cable modem firmware upgrade
khelms at zcorum.com
Fri Jan 30 13:18:39 UTC 2015
The most common approach from the MSOs is to take one of two paths. Either
simply not allow non-approved devices to come online, this is common from
the larger MSOs, or to simply not try and update the firmware for
unfamiliar devices, this is common for smaller operators. It's very
unusual for a MSO to work with an unapproved vendor simply because they
almost never have enough of their own customers using those devices to make
the effort worthwhile *and *most of the direct to consumer vendors stop
producing firmware updates on a much quicker pace than service provider
gear vendors do. A direct to consumer device will often get <3 firmware
updates total, while the devices sold to/through service providers are
supported for much longer and I can commonly get firmware updates for
devices that are 8+ years old.
Vice President of Technology
On Thu, Jan 29, 2015 at 9:56 PM, Sam Hayes Merritt, III <sam at themerritts.org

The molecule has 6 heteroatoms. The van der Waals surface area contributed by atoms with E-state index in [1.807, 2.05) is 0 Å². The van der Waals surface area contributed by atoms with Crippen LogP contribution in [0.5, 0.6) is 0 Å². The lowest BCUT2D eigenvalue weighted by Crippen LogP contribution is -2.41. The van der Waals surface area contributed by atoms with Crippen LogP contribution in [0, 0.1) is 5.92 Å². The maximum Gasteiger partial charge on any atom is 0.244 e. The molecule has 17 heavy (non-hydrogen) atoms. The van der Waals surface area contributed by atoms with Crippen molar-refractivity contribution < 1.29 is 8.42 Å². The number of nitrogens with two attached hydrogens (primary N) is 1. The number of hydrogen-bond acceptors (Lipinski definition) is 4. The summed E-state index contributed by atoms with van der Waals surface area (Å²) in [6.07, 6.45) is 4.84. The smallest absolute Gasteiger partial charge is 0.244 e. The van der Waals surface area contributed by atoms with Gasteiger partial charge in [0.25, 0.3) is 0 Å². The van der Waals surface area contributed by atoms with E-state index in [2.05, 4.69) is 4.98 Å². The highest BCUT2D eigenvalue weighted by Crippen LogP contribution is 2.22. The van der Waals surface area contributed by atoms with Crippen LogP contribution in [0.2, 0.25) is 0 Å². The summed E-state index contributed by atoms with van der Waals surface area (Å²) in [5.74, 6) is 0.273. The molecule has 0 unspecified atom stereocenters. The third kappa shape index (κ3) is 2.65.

> That has been my experience as well (only from the RF side) and I would
>> believe this was a design choice. The ISP usually wants to keep control
>> over the firmware versions of the CM for various technical/support reasons
>> versus having consumers mess with the firmware.
> Its a design choice but not one that always works out well.
> Customers that bring their own modems that aren't on a "certified" list,
> end up with a device that the provider may not have ever seen. Then, if you
> run into an issue with the modem that can be fixed with a firmware issue
> (some vendors have issues that they cannot fix - rhymes with netgear) then
> the MSO has to work with the maker of that modem, even though they may have
> never had any interactions with them, get the certificate and firmware for
> that modem and upgrade customer owned devices - possibly turning them into
> bricks. I'd rather allow customers to turn their own modems into bricks.
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